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Strategy, Innovation, Leadership and Security

What makes a good Chief Information Security Officer (CISO)

GeneralEdward KiledjianComment

Only five years ago, the title of Chief Information Security Officer was likely awarded to an employee that had worked hard and was dedicated to the company. It was an honorific title often given as a reward. Times have changed and companies need a new breed of CISO.

The number, severity, and impacts of cyber threats are continually increasing. Companies now rely on complex highly integrated IT systems whose confidentiality, availability and integrity are paramount. 

The WannaCry ransomware was a good example of how poorly managed security can cripple an organization. The National Health Service in the United Kingdom had up to 70,000 infected devices and was forced to turn away non-emergency patients. (1)

The CISO is now a senior-level business executive who can directly impact the profitability and viability of an entire organization. Instead of being a technical specialist, the CISO must now be a seasoned business leader that can become a trusted advisor to other executives within the organization. 

CISOs can help maintain your brand value, help build relationships with various stakeholders, and are charged with protecting an organization's most important assets (the digital ones).

The job of a true modern CISO is getting harder by the day, and organizations need to ensure they have the best CISO they can find & afford, to guiding them. 

If we agree that the nature of the CISO's role has changed and that the modern CISO is a very different creature than his predecessor, what makes a good CISO?

1 - Problem solvers

A modern-day CISO can solve complex rapidly changing problems under stress and high pressure. A CISO must enjoy solving complex puzzles while being able to juggle day-to-day tasks and driving the organization's long-term vision. The CISO must understand that every decision made today can have dramatic repercussions tomorrow. 

2- The CISO must be a people person

The modern CISO is often a front-line representative of the organization to shareholders, customers, partners, and regulators. They must have the ability to build strong relationships based on trust and respect. The CISO must have the ability to communicate complex security issues to stakeholders that may not understand even basic IT. The modern CISO must be a people person. The modern CISO must lead his team with fervor and engender commitment from the security team. 

3 - The CISO is a citizen of the world

Information flows without respective national boundaries, but companies are being asked to navigate complex global regulations that sometimes contradict each other. The only way a CISO can manage this increasingly complex regulatory environment is with non-traditional skills (for an IT person) that include law, business, compliance and governmental relations. 

4 - The CISO must be business minded

The CISO must make security decisions based on how it impacts the organization or enables the organization to perform its primary business functions. The CISO must weight security decisions against profitability, efficiency and must build a competitive advantage for the organization. A CISO must be obsessed with efficiency and must be resource conscious (people, time and money). Gone are the days when a CISO makes purely technical decisions based on technical need.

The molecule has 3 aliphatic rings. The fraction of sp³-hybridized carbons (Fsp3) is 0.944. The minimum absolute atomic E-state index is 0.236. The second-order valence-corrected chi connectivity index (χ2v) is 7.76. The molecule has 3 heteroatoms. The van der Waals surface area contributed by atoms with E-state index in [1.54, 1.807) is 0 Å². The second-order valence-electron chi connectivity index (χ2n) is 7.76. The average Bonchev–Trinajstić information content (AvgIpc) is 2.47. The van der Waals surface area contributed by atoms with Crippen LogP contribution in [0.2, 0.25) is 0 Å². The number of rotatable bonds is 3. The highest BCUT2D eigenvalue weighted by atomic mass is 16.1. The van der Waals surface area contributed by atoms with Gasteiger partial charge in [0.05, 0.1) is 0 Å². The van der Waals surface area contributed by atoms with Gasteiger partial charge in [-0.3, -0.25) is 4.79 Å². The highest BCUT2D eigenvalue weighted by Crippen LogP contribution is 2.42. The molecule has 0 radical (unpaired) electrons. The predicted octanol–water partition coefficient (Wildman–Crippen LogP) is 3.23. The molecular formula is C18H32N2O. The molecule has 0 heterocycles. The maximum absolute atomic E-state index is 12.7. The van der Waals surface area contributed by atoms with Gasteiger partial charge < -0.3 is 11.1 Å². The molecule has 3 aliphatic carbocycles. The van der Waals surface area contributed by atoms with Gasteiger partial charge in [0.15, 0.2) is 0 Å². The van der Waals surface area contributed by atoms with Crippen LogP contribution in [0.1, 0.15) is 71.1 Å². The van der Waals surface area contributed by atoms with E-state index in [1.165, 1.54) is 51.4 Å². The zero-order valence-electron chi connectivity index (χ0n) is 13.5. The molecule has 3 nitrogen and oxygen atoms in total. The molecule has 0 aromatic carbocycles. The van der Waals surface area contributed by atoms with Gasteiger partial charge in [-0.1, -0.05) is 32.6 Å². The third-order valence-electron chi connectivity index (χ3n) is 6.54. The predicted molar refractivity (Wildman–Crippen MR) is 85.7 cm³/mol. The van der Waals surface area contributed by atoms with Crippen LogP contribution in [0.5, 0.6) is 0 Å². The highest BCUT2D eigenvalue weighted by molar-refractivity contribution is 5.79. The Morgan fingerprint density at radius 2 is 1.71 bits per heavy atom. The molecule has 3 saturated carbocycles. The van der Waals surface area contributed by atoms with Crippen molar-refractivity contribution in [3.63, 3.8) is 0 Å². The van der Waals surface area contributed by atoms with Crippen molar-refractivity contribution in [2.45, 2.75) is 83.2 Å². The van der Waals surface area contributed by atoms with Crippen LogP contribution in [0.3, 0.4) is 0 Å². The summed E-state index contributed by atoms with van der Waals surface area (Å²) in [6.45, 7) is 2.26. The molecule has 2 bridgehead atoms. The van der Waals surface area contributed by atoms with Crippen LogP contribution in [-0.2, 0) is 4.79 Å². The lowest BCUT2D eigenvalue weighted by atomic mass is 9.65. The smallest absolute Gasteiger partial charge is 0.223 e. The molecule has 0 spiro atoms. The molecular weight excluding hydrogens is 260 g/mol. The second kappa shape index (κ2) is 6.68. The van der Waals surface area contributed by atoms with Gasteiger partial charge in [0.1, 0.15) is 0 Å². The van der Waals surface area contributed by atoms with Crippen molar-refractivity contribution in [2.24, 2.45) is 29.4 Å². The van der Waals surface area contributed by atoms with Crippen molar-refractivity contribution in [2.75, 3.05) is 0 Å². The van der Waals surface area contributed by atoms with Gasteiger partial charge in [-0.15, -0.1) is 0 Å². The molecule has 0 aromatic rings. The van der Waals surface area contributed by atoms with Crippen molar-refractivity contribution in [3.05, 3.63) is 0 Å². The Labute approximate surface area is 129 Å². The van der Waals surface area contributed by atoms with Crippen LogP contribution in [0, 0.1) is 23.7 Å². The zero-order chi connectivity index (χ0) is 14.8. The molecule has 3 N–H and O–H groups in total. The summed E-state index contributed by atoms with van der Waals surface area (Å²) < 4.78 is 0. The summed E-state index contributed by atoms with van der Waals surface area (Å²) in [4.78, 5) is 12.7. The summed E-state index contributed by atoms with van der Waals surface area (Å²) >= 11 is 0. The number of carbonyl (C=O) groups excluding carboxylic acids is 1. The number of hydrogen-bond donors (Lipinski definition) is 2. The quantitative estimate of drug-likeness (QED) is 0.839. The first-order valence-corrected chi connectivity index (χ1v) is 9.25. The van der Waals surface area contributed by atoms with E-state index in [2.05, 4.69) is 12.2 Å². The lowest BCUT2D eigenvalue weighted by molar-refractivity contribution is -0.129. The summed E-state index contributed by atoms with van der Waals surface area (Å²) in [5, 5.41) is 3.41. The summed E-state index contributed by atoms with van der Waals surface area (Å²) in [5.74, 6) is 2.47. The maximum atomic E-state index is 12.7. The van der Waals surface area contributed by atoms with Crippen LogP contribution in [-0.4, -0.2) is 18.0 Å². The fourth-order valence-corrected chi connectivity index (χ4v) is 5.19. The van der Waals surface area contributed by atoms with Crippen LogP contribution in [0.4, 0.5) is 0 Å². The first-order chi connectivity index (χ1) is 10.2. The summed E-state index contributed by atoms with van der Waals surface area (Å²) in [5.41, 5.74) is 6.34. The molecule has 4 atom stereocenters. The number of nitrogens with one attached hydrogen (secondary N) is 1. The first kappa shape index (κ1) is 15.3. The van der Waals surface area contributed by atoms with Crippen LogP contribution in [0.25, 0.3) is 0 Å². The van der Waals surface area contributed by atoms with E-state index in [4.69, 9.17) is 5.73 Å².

5- CISOs tend to be workaholics

Even if work-life balance is all the rage, a CISO is always on call. Unfortunately, the bad guys never take a break and often neither does the CISO. It is common for a CISO to work long hours and weekends while guiding the organization to where it needs to go. The modern CISO is humble and respects the capabilities of his/her adversaries. A CISO must always be vigilant. A CISO is continually thinking about how he/she will keep the organization one step ahead of threat actors.

6 - Strong team building skills

CISOs work long and hard but so do their teams. A CISO must be self-confident enough to hire the highly skilled professionals the organization needs to succeed. I have met many CISOs who refused to hire employees that were more technically competent than them for fear of being replaced. This is the reflex of a "bad" CISO that doesn't understand his/her new role. A good CISO will hire the best resources he/she can find and them coach them to grow and become exceptional. The stronger the team, the better the CISO.

7 - Your CISO doesn't need to be certified 

Full disclosure, I do not currently hold any security certifications but I believe I can challenge anyone that does. The CISO is a business professional with security experience, not a security professional with business experience. 

You should rely on the proven track record.


The role of CISO is constantly changing, and the ideal candidate must also be constantly evolving.  I have been a security executive since 2001 and have seen the role of CISO morph from a backroom function performed by geeks, to a font of the house leader that can communicate with clients and regulators. The right CISO can drive business growth while the wrong one can sink your entire organization. 

Invest the time, energy and resources required to hire the right CISO for your company. If you have a CISO already, make sure he/she is the right one your organization needs right now. 


(1) Ungoed-Thomas, Jon; Henry, Robin; Gadher, Dipesh (14 May 2017). "Cyber-attack guides promoted on YouTube"The Sunday Times. Retrieved 14 May2017.